The Kavanaugh Hearings
Reflecting on a Controversial Supreme Court Nomination Process
If you teach in the United States, your students—like many Americans—have likely been following the Senate hearings in the confirmation of Judge Brett Kavanaugh to the US Supreme Court. Supreme Court nominations are always newsworthy because of the Court’s special status as the last resort for Americans seeking justice, and because its nine Justices serve for life as arbiters of the law whose decisions must be respected by all.
This nomination process, however, has drawn extraordinary attention for unusual reasons. In late September, both Judge Kavanaugh and Dr. Christine Blasey Ford, who has accused him of sexually assaulting her when they were both high school students in 1982, gave emotional testimony before the Senate Judiciary Committee. In over nine hours of testimony, Dr. Blasey Ford told her story and described how the alleged assault traumatically impacted her life, and Judge Kavanaugh denied the charges, decrying them as a campaign to smear him and scuttle his nomination. Without the benefit of an investigation prior to these testimonies, the two witnesses were pitted against each other with little additional evidence or testimonies to support their statements; thus many viewers were forced to conclude that one of them must be lying. The next day, the Judiciary Committee voted to advance Judge Kavanaugh’s nomination to a vote by the full Senate, taking the next step in the process of confirming him to a seat on the Supreme Court. But they also agreed to ask President Trump to initiate an FBI investigation of the accusations against Kavanaugh prior to the full Senate vote. That investigation has now begun, and the story will continue to evolve as it unfolds.
The testimony this week occasioned an outpouring of stories from women who, though unconnected to Judge Kavanaugh and Dr. Blasey Ford personally, broke years of silence to tell of their own experiences with sexual assault. Partisan debates about the truth and relevance of Dr. Blasey Ford’s accusations and the party-line votes on Judge Kavanaugh have undermined trust in the Senate confirmation process and the Supreme Court as an institution, which are each expected to maintain the highest integrity and rise above politics.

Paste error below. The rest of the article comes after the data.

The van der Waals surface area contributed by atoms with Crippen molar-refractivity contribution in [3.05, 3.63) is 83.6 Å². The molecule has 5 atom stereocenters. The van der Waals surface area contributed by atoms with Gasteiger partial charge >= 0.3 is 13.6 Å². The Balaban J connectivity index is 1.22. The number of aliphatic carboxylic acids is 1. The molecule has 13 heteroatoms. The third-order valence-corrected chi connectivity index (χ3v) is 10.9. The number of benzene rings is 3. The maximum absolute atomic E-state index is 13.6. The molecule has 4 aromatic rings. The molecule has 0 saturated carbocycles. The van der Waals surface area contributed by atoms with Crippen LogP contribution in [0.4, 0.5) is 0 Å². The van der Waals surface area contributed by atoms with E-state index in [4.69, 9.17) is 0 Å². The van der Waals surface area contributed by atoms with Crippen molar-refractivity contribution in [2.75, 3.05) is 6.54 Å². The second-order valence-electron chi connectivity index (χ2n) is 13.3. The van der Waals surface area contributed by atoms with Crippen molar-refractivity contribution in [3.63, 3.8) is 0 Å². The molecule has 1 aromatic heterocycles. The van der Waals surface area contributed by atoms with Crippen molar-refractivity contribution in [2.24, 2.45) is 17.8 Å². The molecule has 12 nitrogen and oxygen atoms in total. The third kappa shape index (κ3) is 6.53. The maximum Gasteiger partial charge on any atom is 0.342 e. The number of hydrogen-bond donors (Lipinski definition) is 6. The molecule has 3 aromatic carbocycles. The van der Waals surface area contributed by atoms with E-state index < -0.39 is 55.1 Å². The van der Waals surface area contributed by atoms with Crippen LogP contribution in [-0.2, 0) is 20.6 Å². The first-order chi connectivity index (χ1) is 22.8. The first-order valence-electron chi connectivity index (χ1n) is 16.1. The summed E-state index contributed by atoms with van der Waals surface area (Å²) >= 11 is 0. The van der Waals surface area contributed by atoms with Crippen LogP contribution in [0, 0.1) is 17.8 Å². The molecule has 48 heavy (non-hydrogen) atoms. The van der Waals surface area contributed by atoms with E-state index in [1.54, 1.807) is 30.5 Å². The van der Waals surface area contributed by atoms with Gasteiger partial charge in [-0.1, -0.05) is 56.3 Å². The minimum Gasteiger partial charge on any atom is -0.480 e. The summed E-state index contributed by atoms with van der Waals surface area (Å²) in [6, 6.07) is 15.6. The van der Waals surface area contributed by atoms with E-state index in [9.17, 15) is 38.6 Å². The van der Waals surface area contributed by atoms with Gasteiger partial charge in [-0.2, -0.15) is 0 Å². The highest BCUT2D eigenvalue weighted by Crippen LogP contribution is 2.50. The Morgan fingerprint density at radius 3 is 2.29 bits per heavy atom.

Educators may be wary of discussing the issue at school because of the partisan acrimony surrounding the story, as well as as the troubling accusations of sexual assault and trauma. Yet we know that this story is resonating for young people—not only because of the civic significance of a Supreme Court appointment, but also because many students are the same age Judge Kavanaugh and Dr. Blasey Ford were when the alleged events took place. As one high school student pointed out in a New York Times interview, “For me and my friends his past is our now.”
Whether teachers discuss Judge Kavanaugh’s confirmation in school or not, students are learning something as they watch this story unfold: about the functioning of American institutions; about the uneasy mix of law and politics; about gender norms and expectations; about how allegations of sexual assault are judged by leaders and the public. In Facing History and Ourselves classrooms, students may also be making connections to themes of decision-making, responsibility, judgment, and legacy which are embedded in their curricula and emerge pointedly in this story.
By bringing this week’s events into a structured classroom discussion, teachers can offer students a chance to process their own reactions, to reflect, and to deliberate with others, supporting their civic and social emotional development.
Classroom contracts create a foundation for reflective and respectful discussion—something that is important for any lesson, but especially one that may spark sharp opinions and strong emotions. If you haven’t already established norms for your classroom, see our guide Fostering Civil Discourse: A Guide to Classroom Conversations or our Contracting teaching strategy. Even if you’ve already created a contract, take a moment to revisit your classroom norms prior to discussing Judge Kavanaugh’s hearings.